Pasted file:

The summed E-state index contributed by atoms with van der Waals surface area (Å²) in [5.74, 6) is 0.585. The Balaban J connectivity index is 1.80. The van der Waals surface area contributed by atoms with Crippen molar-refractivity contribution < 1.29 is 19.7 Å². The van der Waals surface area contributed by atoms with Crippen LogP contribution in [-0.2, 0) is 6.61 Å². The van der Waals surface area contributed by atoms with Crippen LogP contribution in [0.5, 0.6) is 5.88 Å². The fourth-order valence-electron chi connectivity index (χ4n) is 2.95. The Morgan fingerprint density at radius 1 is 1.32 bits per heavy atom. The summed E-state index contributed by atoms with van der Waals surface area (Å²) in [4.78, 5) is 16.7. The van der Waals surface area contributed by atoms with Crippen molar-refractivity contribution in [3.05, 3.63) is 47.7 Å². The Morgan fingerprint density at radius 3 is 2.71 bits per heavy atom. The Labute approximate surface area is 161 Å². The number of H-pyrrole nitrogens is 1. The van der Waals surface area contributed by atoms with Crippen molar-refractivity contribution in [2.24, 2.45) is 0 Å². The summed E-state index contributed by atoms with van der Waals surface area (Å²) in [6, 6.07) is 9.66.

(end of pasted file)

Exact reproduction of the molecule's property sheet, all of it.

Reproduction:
The summed E-state index contributed by atoms with van der Waals surface area (Å²) in [5.74, 6) is 0.585. The Balaban J connectivity index is 1.80. The van der Waals surface area contributed by atoms with Crippen molar-refractivity contribution < 1.29 is 19.7 Å². The van der Waals surface area contributed by atoms with Crippen LogP contribution in [-0.2, 0) is 6.61 Å². The van der Waals surface area contributed by atoms with Crippen LogP contribution in [0.5, 0.6) is 5.88 Å². The fourth-order valence-electron chi connectivity index (χ4n) is 2.95. The Morgan fingerprint density at radius 1 is 1.32 bits per heavy atom. The summed E-state index contributed by atoms with van der Waals surface area (Å²) in [4.78, 5) is 16.7. The van der Waals surface area contributed by atoms with Crippen molar-refractivity contribution in [3.05, 3.63) is 47.7 Å². The Morgan fingerprint density at radius 3 is 2.71 bits per heavy atom. The Labute approximate surface area is 161 Å². The number of H-pyrrole nitrogens is 1. The van der Waals surface area contributed by atoms with Crippen molar-refractivity contribution in [2.24, 2.45) is 0 Å². The summed E-state index contributed by atoms with van der Waals surface area (Å²) in [6, 6.07) is 9.66.